I used to dream of a poster child for the organization I founded – MATCKH (Mothers Against Teaching Children to Kill and Hate). Someone who could put it on the map like Madonna has done for Kabbalah.
I had the perfect image. He would be a man whose ideal suicide mission would be to ram a plane into the twin towers, and who as a child had been bred on a viciously anti-Semitic, hate filled curriculum that produces six-year-old children who idealistically chant “I will blow myself up at the gates of Jerusalem.” And now, having repented, he would point his finger at this educational culprit as the root cause of all the evil being perpetrated by fundamentalist Islamists on Jews, Christians and American interests around the world today.
Wishful thinking? Not really, it turns out.
I started MATCKH in 1998, with the encouragement and support of my dear friend Irene Klass, publisher of The Jewish Press. Even in the midst of the euphoria of Oslo, it was hard to believe that most of the media were ignoring the smoking gun that was the Palestinians’ hate-filled educational system.
At the time, skepticism and disbelief were followed by accusations that Jewish textbooks were surely replete with the same venom and that we, members of MATCKH, were just stooges for the Israeli propaganda machine. Through the years (and with the help of former senator Connie Mack of Florida) we made contact with Palestinian Arab mothers and tried to encourage them, even promising them anonymity and fake identities, to step up and decry the travesty and child abuse that constituted their children’s education. But they were afraid for their lives.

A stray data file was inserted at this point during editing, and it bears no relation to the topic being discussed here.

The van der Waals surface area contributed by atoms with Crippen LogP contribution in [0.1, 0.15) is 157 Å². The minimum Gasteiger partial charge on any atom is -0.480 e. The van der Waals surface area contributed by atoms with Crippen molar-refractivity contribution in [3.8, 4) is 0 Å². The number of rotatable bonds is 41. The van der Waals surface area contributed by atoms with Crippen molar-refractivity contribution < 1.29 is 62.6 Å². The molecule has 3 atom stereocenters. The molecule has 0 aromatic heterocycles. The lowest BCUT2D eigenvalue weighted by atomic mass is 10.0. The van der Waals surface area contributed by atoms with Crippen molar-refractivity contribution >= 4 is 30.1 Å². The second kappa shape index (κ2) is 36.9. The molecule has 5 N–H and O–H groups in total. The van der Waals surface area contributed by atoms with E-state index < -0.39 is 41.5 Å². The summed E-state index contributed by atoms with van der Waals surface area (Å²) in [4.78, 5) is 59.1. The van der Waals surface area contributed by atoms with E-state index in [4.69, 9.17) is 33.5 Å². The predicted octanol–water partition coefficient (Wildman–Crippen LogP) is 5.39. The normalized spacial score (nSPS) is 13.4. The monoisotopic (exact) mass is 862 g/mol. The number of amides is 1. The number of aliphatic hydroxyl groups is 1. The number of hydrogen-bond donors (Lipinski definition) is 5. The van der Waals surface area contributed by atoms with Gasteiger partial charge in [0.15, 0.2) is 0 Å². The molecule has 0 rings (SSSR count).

It seemed like a hopeless dream to find anyone willing to risk his or her life to expose this dangerously vile educational system.
Who could have imagined that such a person would materialize at Columbia University, in the Alfred Lerner Cinema, presenting his case to about 100 students? It was just one stop on a worldwide tour, including campuses like Harvard Law School, Yeshiva University, Concordia, and UCLA and to communities in London, Dublin and Chile.
An Omar Sharif look-alike, straight out of central casting, fluent in Arabic and English, a Muslim who had converted to Christianity, Walid Shoebad fit the bill perfectly. A made-to-order poster child, willing to share the horrid story of his brainwashed youth and his terrorist past with any audience that would hear him.
Walid was born a Muslim in Beit Sahour outside of Bethlehem. His grandfather was the Muslim mukhtar (chieftain) and a friend of the Nazi ally, Haj-Amin Al-Husseini, grand mufti of Jerusalem and a friend of Adolf Hitler.
As a religious Muslim who grew up hating Jews, the first song he learned in school was “Arabs are our beloved and Jews are dogs.”
“I used to wonder who the Jews were,” he says, but he repeated the words with the other youngsters without any knowledge of the meaning. He was imbued with the prophecy of Mohammed, which foretold a battle in which the Holy Land would be recaptured and the Jews slaughtered en masse.
He says he “can still see the graffiti I used to pass on my way to school each day – ‘The day of judgment shall not come to pass until a tribe of Muslims defeats a tribe of Jews’; ‘I will knock on the gates of Heaven with the skulls of Jews.’ ”
As a member of the Palestine Liberation Organization, he was imprisoned for acts of terror he perpetrated against Israel. After his release his parents, fearing he would carry out his wish to die a martyr, sent him to the United States, where his American mother’s grandfather was the mayor of Eureka in Humboldt County, California.